Timanfaya National Park – Lanzarote

First of September 1730 r. between 9.00 a 10.00 in the evening the earth suddenly opened up … A mighty mountain emerged from within, from which peak flames were emerging – so in his diary Andres Lorenzo Curbelo, a priest from the town of Yaiza, described the first days of the most powerful volcanic eruptions in Lanzarote. Within 6 subsequent years 25 volcanoes were constantly rolling lava, flooding fertile fields with it and forcing the inhabitants of the southern part of Lanzarote to flee north or to other islands of the archipelago (during this period counting 5 thousand. inhabitants, the population of the island has decreased by half). The last volcanic eruptions in this area took place in 1824 r.

W 1974 r., thanks to the efforts of Manrique, an area flooded with lava with an area of ​​over 5 thousand. hectares were converted into the Parque Nacional de Timanfaya, whose symbol is designed by the artist Diablo de Timanfaya. The landscape of the park can be described in many words: lunar, dramatic, devilish, however, it's best to see this place with your own eyes, because it is unlike any other. To, which is most surprising, it's a range of colors – at first glance it seems, everything is black, however, after a while you will notice browns and intense reds. The unearthly silence is also amazing - in this unusual national park, where there are practically no plants or animals apart from the lichen or drygrowths visible here and there, you can't hear anything at all.

Basically, you visit the park on a bus tour of around an hour on the spectacular Ruta de los Volcanes. You can also decide on a slightly less scenic trip into the park on camels, or on one of the hikes organized by the park staff (tooth. frame Walk between the volcanoes).

Pahoehoe i aa

Form, what the lava takes, and how it travels depends on the chemical composition of the magma, volcanic eruption temperature, etc.. However, even a very novice volcanologist can distinguish between pahoehoe and aa lava with the naked eye.
The names derived from the Hawaiian language refer to the shape of a congealed stream – the heavily melted pahoehoe lava looks like coils of ropes when it solidifies, and on its almost smooth surface you can walk barefoot without any major problems. Meanwhile, the surface of the second type is irregular and full of sharp-edged stones – each attempt to walk on it without shoes ends with the sound of “aa”.

Route of the Volcanoes

The shuttle bus departs every half hour from the car park on Islote de Hilario towards Montańas de Fuego (Mountains of Fire), that is, part of the park, in which a dozen or so craters remain from active volcanoes in the 18th century are concentrated. During the ride, tourists listen to stories in three languages (Spanish, English and German) about the history of the park, colored with poignant music. The bus stops several times at viewpoints, however, it is not possible to leave the vehicle. To fully appreciate the charms of Ruta de los Volcanes, it is worth coming to the park as early as possible, before large groups of organized tours arrive, and on the bus it is necessary to take a seat by the window on the right side. Organized groups travel through Ruta de los Volcanes on their own buses.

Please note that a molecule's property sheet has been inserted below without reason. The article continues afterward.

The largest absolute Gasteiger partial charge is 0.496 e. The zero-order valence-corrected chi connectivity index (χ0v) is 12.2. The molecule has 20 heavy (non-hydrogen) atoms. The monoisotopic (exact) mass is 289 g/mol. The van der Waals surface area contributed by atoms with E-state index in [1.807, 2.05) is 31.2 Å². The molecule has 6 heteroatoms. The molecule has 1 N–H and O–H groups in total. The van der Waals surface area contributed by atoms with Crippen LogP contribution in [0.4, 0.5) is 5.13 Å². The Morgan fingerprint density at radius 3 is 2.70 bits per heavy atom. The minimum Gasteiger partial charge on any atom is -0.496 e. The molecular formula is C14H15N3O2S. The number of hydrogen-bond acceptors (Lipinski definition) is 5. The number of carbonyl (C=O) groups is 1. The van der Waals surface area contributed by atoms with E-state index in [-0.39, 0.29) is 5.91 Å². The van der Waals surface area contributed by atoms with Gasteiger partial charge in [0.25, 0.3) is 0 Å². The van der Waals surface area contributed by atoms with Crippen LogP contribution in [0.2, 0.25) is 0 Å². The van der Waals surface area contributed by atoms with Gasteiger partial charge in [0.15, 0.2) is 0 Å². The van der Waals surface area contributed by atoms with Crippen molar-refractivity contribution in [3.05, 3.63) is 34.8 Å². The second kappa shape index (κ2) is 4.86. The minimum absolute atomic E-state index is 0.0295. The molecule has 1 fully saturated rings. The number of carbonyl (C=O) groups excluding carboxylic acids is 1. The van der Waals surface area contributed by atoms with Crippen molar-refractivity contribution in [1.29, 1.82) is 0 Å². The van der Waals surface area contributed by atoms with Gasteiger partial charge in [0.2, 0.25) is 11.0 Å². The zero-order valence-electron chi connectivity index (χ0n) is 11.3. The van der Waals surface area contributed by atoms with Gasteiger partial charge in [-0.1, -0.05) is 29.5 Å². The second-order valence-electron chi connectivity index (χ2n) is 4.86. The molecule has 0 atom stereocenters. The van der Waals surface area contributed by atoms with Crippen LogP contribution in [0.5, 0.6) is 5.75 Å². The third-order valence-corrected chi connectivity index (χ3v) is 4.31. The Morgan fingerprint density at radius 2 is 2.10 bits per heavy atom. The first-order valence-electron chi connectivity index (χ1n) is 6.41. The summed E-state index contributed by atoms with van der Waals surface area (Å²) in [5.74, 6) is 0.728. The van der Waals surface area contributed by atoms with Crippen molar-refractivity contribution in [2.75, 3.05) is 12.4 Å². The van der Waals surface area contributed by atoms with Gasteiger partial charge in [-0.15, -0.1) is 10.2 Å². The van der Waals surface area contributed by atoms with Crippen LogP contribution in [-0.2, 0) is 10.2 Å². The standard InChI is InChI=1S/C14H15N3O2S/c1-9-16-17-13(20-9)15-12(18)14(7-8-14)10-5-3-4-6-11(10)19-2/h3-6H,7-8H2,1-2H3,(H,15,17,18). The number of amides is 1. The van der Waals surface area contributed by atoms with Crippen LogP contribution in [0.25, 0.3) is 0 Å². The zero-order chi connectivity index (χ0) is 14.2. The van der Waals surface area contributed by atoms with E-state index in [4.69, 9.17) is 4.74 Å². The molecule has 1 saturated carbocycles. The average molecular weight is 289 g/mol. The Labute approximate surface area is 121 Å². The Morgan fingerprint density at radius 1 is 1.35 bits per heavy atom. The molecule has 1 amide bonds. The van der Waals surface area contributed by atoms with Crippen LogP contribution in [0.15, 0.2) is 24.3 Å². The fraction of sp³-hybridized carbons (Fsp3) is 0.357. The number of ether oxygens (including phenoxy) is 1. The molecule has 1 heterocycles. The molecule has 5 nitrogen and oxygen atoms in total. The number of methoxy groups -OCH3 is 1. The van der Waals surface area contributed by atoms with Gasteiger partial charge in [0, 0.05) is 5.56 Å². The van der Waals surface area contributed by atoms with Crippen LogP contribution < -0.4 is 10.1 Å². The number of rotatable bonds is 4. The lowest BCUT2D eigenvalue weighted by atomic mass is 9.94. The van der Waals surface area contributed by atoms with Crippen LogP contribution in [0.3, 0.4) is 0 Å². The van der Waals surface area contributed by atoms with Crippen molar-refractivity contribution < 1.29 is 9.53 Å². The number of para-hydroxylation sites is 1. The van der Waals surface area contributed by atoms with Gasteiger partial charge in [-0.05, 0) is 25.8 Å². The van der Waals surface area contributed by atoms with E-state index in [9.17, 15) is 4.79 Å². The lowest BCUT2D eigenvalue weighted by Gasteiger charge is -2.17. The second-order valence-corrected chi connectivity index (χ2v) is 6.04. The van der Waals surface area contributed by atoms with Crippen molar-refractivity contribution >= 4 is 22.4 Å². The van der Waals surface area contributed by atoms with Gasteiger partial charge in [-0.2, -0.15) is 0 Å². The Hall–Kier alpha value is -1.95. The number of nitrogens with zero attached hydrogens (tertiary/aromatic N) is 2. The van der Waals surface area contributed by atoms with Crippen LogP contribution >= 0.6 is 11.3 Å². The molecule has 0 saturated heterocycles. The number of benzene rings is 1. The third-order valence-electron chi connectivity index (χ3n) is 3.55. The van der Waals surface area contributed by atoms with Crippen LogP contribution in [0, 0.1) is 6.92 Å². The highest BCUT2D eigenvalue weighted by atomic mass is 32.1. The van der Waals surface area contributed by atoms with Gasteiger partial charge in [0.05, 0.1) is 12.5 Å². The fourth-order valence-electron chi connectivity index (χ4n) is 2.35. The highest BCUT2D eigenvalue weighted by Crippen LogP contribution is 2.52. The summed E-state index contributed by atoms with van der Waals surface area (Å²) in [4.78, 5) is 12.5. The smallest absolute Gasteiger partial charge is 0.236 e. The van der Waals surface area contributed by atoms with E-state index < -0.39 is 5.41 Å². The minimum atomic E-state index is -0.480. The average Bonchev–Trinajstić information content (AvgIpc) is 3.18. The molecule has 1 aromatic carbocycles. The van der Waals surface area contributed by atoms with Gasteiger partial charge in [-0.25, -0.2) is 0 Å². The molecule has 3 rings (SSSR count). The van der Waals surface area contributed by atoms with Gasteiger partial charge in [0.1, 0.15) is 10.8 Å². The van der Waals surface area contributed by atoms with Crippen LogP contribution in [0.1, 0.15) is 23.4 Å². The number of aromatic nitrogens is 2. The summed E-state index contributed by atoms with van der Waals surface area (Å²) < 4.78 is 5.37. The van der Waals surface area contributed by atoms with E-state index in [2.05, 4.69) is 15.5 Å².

Waiting for the bus, it is worth visiting the El Diablo restaurant and watching the views from the observation deck, but most of all you have to take part in some interesting experiments presented by the park's employees. It is worth picking up a fine litter, which turns out to be extremely hot, see, like dry twigs thrown into a small hole in the ground, they spontaneously catch fire, and the water poured into a crack in the ground after a few seconds shoots up into the sky like a real geyser. Volcanologists say, that all of these effects are the result of it, that there is still a sea of ​​hot lava beneath the earth's surface. Others believe, that it was perhaps the work of the devil of Timanfay…

Route of the Camels

An interesting idea to see a piece of the park may be Ruta de los Camellos. Persons, who await a leisurely camel ride among the lava fields, may feel a bit disappointed – the atmosphere is more like a carousel in an amusement park. The bustle and laughter, however, cannot drown out the beautiful views, and with the right attitude, this ride will be fun, especially for children.

Walk between the volcanoes

Persons, who will not feel satisfied watching the park through the bus window, can sign up for free walking tours organized by the park's employees. Hikes with an English-speaking and Spanish-speaking guide take place in groups of no more than seven people and are of great interest, therefore, regardless of the season, you must reserve a place by phone or via the Internet (tel928840839, manchablanca@mma.es) preferably at least one month in advance.
Two routes have been prepared for hikers: Ruta Tremesana (3 km; 2-3 at, easy; pn., Wed, pt.; collection of Fr. 10.00 przed Mancha Blanca Visitor Center) oraz Littoral Route (9 km; ok. 6 at; pregnant; once a month). If someone feels up to it, can cross the Ruta del Litoral along the coast without a guide, however, before going on a tour, he must report the exit to the Centro de Visitantes, where he will get a suitable map. You must bring a hat to protect yourself from the sun for each hike, food and drink and a bag for your own garbage.

Another option is the Canary Trekking offer – its owner, who once worked as a tour guide in Timanfaya National Park, organizes trips to the Parque Natural de los Volcanos. During several hours of hiking among lava and volcanoes, you can admire breathtaking views, and you can touch everything, look everywhere and go almost everywhere.